Payne Lindsey: Wait. Am I actually doing this now? I thought I was just brainstorming. But now I have an actual investigator who worked this case, wanting to tell me everything that he knows?

It was time that I got my facts straight, time to do some major research on this case to even know what to ask him. Dates, times, people's names, I had to know it all. I totally streamlined my plan for the documentary and decided to make a podcast to document my investigation. Mind you, I am not a podcaster, and I'm definitely not an investigator. But I was determined to tell Tara's story. And most of all, I wanted to know what happened to her. I bought some audio equipment and I called the investigator.

Hey, is this Maurice Godwin?

Maurice Godwin: Yes it is.

Payne Lindsey: Hey, this is Payne Lindsey. You called me yesterday?

Maurice Godwin: Yes Payne, I saw your post on Websleuths. I've been working the Tara Grinstead case since March of '06.

Payne Lindsey: We talked for two hours. He told me more things than I could even remember. This case went deep, I mean really deep.

Maurice Godwin: The largest case file in Georgia history was the Tara Grinstead case.

Payne Lindsey: As much as I wanted to feel like I was making progress on the case, I was really just getting started. He gave me a lot of advice. Where to start, who to talk to, and he said he would help me out in any way he could. He left me with this piece of advice:

Maurice Godwin: If you go to Ocilla, take somebody else with you now.

Payne Lindsey: Okay. Why is that?

Maurice Godwin: Well, it's a weird place.

Payne Lindsey: If you go to Ocilla, the town where Tara lived and was last seen, make sure you bring somebody with you. Maybe I was reading into that too much. Either way, I planned on taking his advice. It was time for me to start talking to people. I wanted insight from people who knew her, people who'd talked to her that weekend before she disappeared. I built up a long list of names, and it was time to start cold-calling people.

Phone Robo Voice: We're sorry, you have reached a number that is no longer in service.

Your call has been forwarded to an automated voice-

The number you dialed is not a working number.

Hello. No one is available to take your call.

Payne Lindsey: Okay. I had a pretty rough start. I was literally getting every type of nonworking number message in existence. And when I finally reached some people, it went like this.

My name is Payne Lindsey. I wanted to talk to you about the Tara Grinstead case.

The Tara Grinstead case.

A podcast-

A documentary series-

If you don't mind-

Sorry to bother you-

A few questions about Tara Grinstead-

I was hoping to talk to you about Tara Grinstead?

Nothing. Not a single person would talk to me. It was beginning to seem impossible. Everyone surrounding this case had their guard up. This small town in south Georgia had become this impenetrable community that just refused to rehash the whole wounds, or just plain too scared to talk. But I was determined that somewhere in this network of people was the answer, the key to what happened to Tara. But 10 years is a long time. 10 years of reporters and TV networks just exhausting these people for new clues and tips, or just trying to get a juicy quote out of one of the locals. And here comes me, this millennial podcaster trying to solve the mystery. I'd probably tell myself to piss off too.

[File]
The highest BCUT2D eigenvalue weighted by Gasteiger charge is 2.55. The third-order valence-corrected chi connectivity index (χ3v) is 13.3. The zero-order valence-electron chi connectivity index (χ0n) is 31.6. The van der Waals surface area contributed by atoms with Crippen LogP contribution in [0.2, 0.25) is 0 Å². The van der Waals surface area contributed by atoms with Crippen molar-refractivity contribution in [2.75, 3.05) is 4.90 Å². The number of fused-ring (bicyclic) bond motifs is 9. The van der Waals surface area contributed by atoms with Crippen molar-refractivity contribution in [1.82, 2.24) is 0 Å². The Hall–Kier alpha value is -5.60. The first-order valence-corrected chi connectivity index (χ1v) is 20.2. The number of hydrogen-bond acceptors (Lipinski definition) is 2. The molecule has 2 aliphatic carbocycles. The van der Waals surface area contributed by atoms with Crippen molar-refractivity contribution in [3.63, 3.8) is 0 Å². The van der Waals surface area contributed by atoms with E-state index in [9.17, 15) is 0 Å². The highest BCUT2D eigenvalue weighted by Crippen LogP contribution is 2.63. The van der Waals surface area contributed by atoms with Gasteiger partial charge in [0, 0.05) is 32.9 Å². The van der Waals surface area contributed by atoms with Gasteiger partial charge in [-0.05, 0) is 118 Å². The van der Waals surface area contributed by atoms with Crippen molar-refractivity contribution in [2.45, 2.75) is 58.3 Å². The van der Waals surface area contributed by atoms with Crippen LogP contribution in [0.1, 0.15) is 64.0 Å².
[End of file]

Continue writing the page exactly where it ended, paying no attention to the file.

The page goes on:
One day, I called a girl who was friends with Tara back in 2005. I don't feel comfortable saying her name right now, so let's just call her Susan. Susan answered the phone, and I introduced myself. Before I could even finish Tara's name, she had hung up on me. Then, about 10 minutes later, I got a call from a blocked number, and I answered it. I was still trying to figure out my phone recorder at that point, and unfortunately I was not able to record the call, which I immediately regretted.

There was a stern man's voice on the other line when I answered. He said, "Why are you asking about Tara Grinstead?" It was almost like he was investigating me now. I told him about the podcast and the documentary, and his tone changed a bit. Then he said, "Why did you call Susan?" I didn't really have an answer for him. Then he said, "Do not call her again." Click. Just like that. I wish I had the audio to playback for you, but there was just something really odd about that call. The person sounded like a police officer, or someone in law enforcement trying to figure out what I knew. He didn't call me just to say "Don't call her again." The first thing he wanted to know was why I was calling that particular person.

Local News Reporter: Here she is ladies and gentlemen. I call her Your Royal Highness, because I think it is a very nice ... Tara Grinstead. How are you doing?

Tara Grinstead: I'm doing great.

Local News Reporter: Miss Tifton, getting ready to go over to Columbus and get ready to represent Tifton over there. Are you excited?

Tara Grinstead: Yes, very excited.

Local News Reporter: And you were well into your career already too, weren't you?

Tara Grinstead: Yes.

Local News Reporter: What kind of work do you do?

Tara Grinstead: I'm an 11th grade history teacher at Irwin County High School, and I also have a cheerleading squad of junior varsity cheerleaders, 9th and 10th graders. I just completed my first year of teaching, and I loved every bit of it.

Payne Lindsey: That's a local news interview from 1999, when Tara won the beauty pageant for Miss Tifton, the biggest city near Ocilla. And she was moving on to compete for Miss Georgia. She seemed to have everything going for her. She was popular among her students, all the teachers loved her. But in October of 2005, she would disappear without a trace and never be seen again. Who would want to hurt Tara? Let's recap the night of October 22nd, when Tara just completely vanished. I'll have my friend Rob describe the scene.